How to Fix a Rattling Exhaust System With One Tightened Bolt

A car driving up a money graph

Gary Waters / Getty Images

A loose heat shield can sound like a tin can full of rocks, very annoying. How do you know if your rattle is a loose heat shield underneath your car or truck? The easiest way to do it is to slither underneath your vehicle and start shaking things until you find something loose. 

of 02

Troubleshooting the Problem

Son helping father in home garage working on car
Westend61 / Getty Images

There should really never be a loose part underneath your car or truck. Loose parts almost always lead to repair bills. If you can catch something as simple as a loose exhaust heat shield early, you'll avoid not only the charge a muffler shop would hand you for tightening one or two bolts, but you may potentially avoid paying to have an expensive factory heat shield replaced. Those things can run into the hundreds of dollars! So climb under there (when the engine is very cool, like before you drive it on a weekend morning) and start looking for loose stuff. It can help to have somebody listen for you while the engine is running. If you don't hear it at first, rev the engine slightly. Some loose shields have to hit their perfect harmonic frequency to launch into a full rattle. If it looks like a loose heat shield is what's causing your rattles, read on to pinpoint the source and fix it free.

Wait until your car is nice and cool, at least an hour since it was last driven; muffler repair on a hot muffler is no fun. Raise the car and safely secure it on jackstands. Now you can shimmy underneath to see what's going on.

About two feet behind the engine you'll see the exhaust pipe heading toward the back of the car. Right about where your seats sit, there will be a thin metal shield between the exhaust pipe and the floor of the car. Pull, push, poke and prod this every way you can imagine—you're trying to make it rattle. If it's loose, you'll hear the same irritating sound you've been hearing.

If you can't make it rattle, you'll have to start the car. Do not crawl underneath your car while the engine is running. Instead, poke your head down there and listen closely to see where the rattle is coming from.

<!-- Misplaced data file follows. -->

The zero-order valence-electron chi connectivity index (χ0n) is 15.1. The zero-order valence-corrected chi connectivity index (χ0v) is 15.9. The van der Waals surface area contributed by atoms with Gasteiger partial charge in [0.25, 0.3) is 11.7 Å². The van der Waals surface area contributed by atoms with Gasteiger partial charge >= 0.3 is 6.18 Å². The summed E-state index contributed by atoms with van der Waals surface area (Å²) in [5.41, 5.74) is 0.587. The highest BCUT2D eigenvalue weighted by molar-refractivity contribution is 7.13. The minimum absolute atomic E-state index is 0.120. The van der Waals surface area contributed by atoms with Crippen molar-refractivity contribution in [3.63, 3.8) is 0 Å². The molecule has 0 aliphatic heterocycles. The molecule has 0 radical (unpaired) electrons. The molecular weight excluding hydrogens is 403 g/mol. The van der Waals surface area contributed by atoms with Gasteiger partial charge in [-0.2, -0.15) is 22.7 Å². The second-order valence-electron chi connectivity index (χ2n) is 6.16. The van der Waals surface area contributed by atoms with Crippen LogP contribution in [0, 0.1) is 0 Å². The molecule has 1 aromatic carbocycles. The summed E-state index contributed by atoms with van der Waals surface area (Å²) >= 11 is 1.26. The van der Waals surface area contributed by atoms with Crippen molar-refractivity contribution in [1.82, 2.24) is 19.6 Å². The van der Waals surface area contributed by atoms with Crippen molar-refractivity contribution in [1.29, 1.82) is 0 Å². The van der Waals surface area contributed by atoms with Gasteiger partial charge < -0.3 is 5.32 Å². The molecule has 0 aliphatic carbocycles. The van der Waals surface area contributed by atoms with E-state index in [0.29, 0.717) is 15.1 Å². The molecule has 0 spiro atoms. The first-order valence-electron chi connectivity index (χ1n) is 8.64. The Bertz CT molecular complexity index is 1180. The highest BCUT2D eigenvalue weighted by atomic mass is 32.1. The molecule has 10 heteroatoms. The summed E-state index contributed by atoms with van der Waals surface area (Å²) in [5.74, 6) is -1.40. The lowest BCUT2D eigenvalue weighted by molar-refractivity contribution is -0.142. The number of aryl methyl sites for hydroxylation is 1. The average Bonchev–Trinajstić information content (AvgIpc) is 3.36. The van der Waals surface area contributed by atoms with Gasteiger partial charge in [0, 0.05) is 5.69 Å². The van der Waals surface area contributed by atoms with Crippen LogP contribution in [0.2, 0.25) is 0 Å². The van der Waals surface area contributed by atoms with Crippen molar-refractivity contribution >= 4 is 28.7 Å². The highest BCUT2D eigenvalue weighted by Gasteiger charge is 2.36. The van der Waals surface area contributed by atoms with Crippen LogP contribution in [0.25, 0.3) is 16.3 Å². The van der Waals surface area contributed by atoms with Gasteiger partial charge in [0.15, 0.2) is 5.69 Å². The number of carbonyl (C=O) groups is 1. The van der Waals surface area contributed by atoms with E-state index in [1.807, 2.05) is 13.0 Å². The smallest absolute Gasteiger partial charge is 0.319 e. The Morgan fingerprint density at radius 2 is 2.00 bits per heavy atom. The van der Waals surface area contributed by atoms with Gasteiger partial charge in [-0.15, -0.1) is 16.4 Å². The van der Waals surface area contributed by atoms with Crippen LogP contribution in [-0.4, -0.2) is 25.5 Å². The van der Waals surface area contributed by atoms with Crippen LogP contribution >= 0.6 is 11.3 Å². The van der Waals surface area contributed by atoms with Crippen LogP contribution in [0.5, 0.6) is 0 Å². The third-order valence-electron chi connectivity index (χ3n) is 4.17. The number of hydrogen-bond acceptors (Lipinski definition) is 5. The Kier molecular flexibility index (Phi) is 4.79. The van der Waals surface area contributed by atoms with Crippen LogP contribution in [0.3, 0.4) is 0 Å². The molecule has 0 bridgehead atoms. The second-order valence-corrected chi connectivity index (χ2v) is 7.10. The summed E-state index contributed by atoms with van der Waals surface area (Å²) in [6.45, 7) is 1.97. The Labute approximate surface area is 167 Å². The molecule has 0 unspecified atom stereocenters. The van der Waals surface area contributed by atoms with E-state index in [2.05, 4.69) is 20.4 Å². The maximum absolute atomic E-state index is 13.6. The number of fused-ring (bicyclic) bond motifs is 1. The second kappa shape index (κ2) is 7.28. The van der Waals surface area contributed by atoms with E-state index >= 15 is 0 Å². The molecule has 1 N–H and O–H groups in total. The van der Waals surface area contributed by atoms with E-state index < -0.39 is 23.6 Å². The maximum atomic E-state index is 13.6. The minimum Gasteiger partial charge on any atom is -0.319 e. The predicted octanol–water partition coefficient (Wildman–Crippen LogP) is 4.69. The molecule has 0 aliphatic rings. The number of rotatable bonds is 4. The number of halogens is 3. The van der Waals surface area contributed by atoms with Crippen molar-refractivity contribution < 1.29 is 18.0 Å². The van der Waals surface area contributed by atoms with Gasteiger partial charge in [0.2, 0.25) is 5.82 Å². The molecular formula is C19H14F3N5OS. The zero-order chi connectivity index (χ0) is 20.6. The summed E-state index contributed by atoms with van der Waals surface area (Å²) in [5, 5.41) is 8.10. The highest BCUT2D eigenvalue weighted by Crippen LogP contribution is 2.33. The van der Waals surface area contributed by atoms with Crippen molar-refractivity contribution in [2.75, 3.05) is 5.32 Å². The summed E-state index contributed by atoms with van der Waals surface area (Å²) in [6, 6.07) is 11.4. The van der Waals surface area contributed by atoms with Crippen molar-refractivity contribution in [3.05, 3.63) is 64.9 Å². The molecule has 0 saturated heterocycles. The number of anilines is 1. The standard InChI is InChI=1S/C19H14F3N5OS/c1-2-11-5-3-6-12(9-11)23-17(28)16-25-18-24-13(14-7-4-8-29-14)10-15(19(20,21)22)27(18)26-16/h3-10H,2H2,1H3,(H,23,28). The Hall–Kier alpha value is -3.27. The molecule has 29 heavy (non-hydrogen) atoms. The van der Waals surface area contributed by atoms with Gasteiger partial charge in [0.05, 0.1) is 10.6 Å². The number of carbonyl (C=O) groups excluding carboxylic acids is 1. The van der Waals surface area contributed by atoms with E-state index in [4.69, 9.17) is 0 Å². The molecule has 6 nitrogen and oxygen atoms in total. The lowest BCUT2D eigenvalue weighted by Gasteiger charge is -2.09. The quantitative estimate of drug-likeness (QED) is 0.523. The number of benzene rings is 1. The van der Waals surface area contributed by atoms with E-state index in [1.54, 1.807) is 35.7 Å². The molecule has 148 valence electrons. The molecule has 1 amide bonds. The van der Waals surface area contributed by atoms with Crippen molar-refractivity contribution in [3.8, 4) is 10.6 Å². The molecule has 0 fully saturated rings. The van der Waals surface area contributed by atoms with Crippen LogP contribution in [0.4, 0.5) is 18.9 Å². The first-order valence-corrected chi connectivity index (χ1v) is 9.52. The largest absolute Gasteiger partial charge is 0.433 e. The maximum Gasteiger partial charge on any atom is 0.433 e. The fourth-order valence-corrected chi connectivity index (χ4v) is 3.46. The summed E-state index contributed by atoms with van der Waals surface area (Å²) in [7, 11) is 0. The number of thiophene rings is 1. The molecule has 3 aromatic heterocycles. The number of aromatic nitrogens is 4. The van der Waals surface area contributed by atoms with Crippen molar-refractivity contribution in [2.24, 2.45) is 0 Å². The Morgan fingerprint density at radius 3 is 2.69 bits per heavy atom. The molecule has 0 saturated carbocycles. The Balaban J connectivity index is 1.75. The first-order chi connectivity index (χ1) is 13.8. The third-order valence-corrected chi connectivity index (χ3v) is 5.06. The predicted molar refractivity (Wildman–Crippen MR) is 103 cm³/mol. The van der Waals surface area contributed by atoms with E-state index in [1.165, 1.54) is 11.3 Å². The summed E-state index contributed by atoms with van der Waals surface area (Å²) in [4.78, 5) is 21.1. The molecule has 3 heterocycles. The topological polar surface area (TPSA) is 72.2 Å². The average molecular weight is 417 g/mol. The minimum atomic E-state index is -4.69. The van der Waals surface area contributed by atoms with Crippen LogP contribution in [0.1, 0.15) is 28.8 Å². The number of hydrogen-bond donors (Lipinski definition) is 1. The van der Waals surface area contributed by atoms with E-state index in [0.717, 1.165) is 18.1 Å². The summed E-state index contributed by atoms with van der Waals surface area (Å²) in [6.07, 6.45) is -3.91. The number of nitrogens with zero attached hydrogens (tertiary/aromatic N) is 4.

of 02

Resolving the Problem (aka, Shutting It Up)

Tighten the heat shield to shut it up.
Tighten the heat shield bolts.


If you've found that the heat shield is loose, all you need to do is tighten it up. With the engine off, crawl under the raised car and tighten all of the bolts holding the heat shield in place.

You may also find that the heat shield has been bent by something it hit in the road. You can bend it back using pliers or a screwdriver (even a hammer if you're careful), all you have to do is pull the shield away from any place it might be touching the exhaust pipe.

Before you get under it, be sure the car is in Park, the emergency brake is on, the wheels are chocked by something strong (like a real wheel chock). Better yet, try to do this repair without jacking the vehicle up at all. If possible, it's a much safer option. While you're under there banging and pushing, be careful not to damage the one thing under there that's fragile—the oxygen sensor. They stick out in various locations along the exhaust system, in front of the catalytic converter. One bang with a hammer and you might have wasted $300 replacing an O2 sensor!

Finally, if the heat shield isn't the culprit, you might have a broken exhaust hanger. A broken rubber exhaust hanger is another job that is almost free (not quite) and can save you a bundle of money if you decide to tackle it yourself. You'll see this during your inspection and should check it if your muffler seems to be hanging too low.